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What's an "airhead"? In addition to the well-known blonde female stereotype, an Airhead is a BMW motorcycle of the type that was built from when they first were produced in 1923, until they were finally discontinued in 1995. Technically they are referred to as the "Type 247" family in BMW-speak. They are two cylinder aircooled motorcycles with the two cylinders opposed to each other, therefore the cylinders stick out from the sides of the motorcycle and are cooled by the passing air, which is where the airhead moniker came from.

BMW makes two other major series of motorcycles. The Oilhead, or Type 259, was introduced in 1994 to replace the Airhead. Oilheads are also two cylinder horizontally opposed engines, but get their name from the fact that a larger percent of the engine cooling function come from the engine oil circulating internally. The other major family is the K-bike. Introduced in the mid-80's the K-bike was controversial because it was the first water-cooled BMW ever. This adds complexity and weight, but also allows higher engine performance. The K-bike and Oilhead bike families are currently being produced, but Airheads, having been discontinued since 1995, are now owned and ridden by those who appreciate their simplicity, quality, and unique characteristics. A very active and loyal community of enthusiasts exists, and those who ride Airheads are often called Airheads themselves.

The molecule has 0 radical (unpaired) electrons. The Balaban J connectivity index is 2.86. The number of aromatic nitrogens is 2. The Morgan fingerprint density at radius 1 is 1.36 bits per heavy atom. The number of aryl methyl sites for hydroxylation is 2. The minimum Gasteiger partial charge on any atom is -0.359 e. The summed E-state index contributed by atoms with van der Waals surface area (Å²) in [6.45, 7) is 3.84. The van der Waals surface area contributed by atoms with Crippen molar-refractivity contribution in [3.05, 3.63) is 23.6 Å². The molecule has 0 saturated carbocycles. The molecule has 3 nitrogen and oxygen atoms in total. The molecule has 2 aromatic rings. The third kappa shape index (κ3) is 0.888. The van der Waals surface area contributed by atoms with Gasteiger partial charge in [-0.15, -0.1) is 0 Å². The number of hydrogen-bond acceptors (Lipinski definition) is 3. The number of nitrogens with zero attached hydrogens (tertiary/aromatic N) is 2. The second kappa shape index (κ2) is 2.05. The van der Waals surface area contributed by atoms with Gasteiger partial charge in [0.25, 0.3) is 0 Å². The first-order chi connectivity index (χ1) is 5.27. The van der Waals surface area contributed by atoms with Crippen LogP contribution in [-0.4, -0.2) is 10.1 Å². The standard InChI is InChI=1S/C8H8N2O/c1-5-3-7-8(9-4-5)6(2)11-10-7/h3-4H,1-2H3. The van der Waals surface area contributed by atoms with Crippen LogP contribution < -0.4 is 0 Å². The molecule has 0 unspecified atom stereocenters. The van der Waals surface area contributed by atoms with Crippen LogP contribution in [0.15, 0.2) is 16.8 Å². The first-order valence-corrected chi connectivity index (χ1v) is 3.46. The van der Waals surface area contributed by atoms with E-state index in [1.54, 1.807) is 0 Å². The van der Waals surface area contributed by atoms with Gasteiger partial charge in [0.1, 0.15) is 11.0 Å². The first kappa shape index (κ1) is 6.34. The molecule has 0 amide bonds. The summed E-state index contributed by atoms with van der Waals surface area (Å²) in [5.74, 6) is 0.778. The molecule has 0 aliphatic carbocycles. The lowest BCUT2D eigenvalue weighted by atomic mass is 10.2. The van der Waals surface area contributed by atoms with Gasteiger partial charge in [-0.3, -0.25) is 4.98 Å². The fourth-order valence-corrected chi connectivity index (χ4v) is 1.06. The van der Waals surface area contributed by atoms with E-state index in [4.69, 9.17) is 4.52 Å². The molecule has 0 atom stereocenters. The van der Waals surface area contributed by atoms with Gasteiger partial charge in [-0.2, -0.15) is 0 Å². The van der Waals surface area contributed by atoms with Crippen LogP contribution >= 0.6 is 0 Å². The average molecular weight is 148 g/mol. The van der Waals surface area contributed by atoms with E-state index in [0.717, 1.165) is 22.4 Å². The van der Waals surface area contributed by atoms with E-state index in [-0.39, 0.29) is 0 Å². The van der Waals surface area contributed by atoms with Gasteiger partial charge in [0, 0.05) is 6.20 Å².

"Simplicity is the highest statement of the design engineer's art".
(from BMW Motorrad's 1979 product brochure)

What's the attraction to these old German bikes with a design that dates back to 1923? I mean really, there's plenty of great newer technology available, including in BMW's line. Well, there's just something about the way these stately machines glide down the road that I've grown to appreciate over the years. They transport you at their own pace and in their own manner. They are dignified and idiosyncratic at the same time. Those who actually work on their machines appreciate the quality of the materials and construction, very German. I've owned at least one model from each BMW family (Airhead, K-bike, Oilhead) and appreciate the distinct character and qualities of each. Still, Airheads are what I keep coming back to for their simplicity, their quality, and their distinctive mannerisms.